BlackBerry to run 'SAP lite'
RIM Global Alliances vice president Jeff McDowell said that the mobile broadband specialist was also exploring partnerships with SAP's rivals including its major competitor Oracle.
"SAP is the biggest, the most innovative and the most interesting of the two companies. If other companies pick-up what we've done with this platform and go and do it themselves they're more than welcome to," Mr McDowell said.
Both companies have invited customers to test a version of SAP's customer relationship management software designed for BlackBerrys. SAP said it was also working on business software for other enterprise software platforms including ERP and human resources.
However, the two companies would not reveal details plans to share revenue from the new product.
Mr McDowell confirmed that the product would be sold by SAP but declined to reveal details of how RIM would generate income from the arrangement.
It's also not clear who would bear responsibility for corporate losses in the event of network outages that have struck RIM's mobile email service in recent years.
Mr McDowell said the move into the corporate applications arena was not an acknowledgement that the company stood to lose share in the mobile email market. He said growing availability of email over mobile broadband had not affected demand for RIM's BlackBerry service.
"It's certainly not a defensive strategy because we think we're losing market share in other areas. It's purely an expansion strategy into new things that compliment email.
"We understand that email is not the only thing that people want to do in this market and now we're at a point where we can actually do something about it because companies like SAP understand the power of accessing this data in a mobile context."
Beyond Limits: Cognitive AI in APAC
Courtesy of current estimates, it looks like Asia-Pacific AI will be worth US$136bn by 2025. Its governments and corporations invest more money than the rest of the world in AI tech, the data of its citizens is considered fair game, and its pilots are small-scale and, as a result, ruthlessly effective. This is why, according to Jeff Olson, Cognizant’s Associate Vice President for Projects, AI and Analytics, Digital Business and Technology, the APAC region ‘is right on the edge of an AI explosion’.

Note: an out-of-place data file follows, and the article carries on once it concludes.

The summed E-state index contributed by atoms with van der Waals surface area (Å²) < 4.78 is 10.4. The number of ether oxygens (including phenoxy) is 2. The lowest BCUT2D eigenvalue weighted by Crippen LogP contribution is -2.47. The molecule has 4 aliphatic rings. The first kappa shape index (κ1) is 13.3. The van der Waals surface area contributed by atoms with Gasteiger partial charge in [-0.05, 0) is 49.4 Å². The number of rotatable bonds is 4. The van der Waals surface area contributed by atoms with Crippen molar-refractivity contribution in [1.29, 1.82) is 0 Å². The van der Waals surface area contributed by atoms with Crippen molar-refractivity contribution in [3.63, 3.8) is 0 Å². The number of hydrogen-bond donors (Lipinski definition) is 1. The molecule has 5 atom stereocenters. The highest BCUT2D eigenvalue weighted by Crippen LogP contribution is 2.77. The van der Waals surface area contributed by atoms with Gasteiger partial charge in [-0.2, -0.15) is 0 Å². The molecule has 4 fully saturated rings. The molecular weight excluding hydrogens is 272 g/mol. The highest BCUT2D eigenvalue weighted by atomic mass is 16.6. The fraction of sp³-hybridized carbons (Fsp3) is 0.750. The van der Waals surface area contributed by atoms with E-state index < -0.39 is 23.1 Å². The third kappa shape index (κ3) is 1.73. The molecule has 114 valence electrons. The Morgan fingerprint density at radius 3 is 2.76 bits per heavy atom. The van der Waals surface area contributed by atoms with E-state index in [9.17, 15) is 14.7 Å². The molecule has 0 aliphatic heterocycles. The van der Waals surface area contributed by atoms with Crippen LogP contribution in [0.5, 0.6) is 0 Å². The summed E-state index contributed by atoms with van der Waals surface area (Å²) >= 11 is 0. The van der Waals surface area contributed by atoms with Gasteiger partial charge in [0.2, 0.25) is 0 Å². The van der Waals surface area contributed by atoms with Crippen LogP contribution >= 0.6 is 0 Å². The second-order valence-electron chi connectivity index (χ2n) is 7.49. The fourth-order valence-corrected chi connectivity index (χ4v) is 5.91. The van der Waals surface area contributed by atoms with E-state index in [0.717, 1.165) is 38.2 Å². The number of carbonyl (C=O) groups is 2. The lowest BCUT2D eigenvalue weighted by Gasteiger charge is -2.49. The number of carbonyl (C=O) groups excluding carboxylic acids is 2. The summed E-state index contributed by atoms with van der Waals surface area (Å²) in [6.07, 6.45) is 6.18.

Now, startup Beyond Limits is pushing the boundaries of what AI can do, mirroring humans in its ability to find solutions with even limited information. As of this July, it’s partnered up with Mitsui, a global trading and investment company, to expand its impact in APAC.
How Does Beyond Limits Work?
Most AI companies claim that they can help businesses make better decisions. But many need astoundingly large stores of data to feed their information-hungry algorithms. Beyond Limits, in contrast, takes a different tack. Perfect data, after all, is largely a pipe dream kept alive by PhD students. In reality, systems must often make decisions from small, incomplete sets of intel.
But Beyond Limits’ AI is no black box. ‘When little to no data is available, Beyond Limits symbolic technologies rely on deductive, inductive, and abductive reasoning capabilities’, explained Clare Walker, Industry Analyst at Frost & Sullivan. While making these leaps in logic, however, the system also keeps track, ensuring that humans can review the AI’s ‘thought process’.
Why Partner With Mitsui?
Beyond Limits is built for specific applications such as energy, utilities, and healthcare—but lacks the extensive industry network of Mitsui. Partnering allows Beyond Limits to access a portfolio of firms specialising in minerals and metals, energy, infrastructure, and chemicals. ‘We’ve been working on this deal for several years’, said Mitsui’s Deputy General Manager Hiroki Tanabe. ‘Mitsui’s global portfolio and Beyond Limits’ AI technology will...deliver impact’.
In the first test of that dramatic statement, Liquified Natural Gas (LNG) will soon deploy Beyond Limits’ new system. If everything goes according to plan, LNG will optimise how it extracts and refines energy, making money for both itself and investors—including Mitsui. This, in fact, is Mitsui’s strategy: go digital and don’t look back.
Why Does This Matter?
Forty-five percent of Asia-Pacific companies surveyed in Cognizant’s thought leadership ebook consider themselves AI leaders. Positivity bias, that oh-so-common tendency of humans to position themselves as above average as compared to others, strikes again. (Most small companies fail to launch successful AI projects on their own.) And partly, this is because firms fail to integrate AI with industry expertise.
‘A large part of the focus on talent for AI today has been getting the people who are strong in mathematics, AI, and technologies’, said Olson. ‘But where you make your money out of AI projects is when you apply them to your business’. In short: APAC nations looking for ways to bridge the gap might follow Beyond Limits and Mitsui’s playbook—coupling startup AI with a corporate network.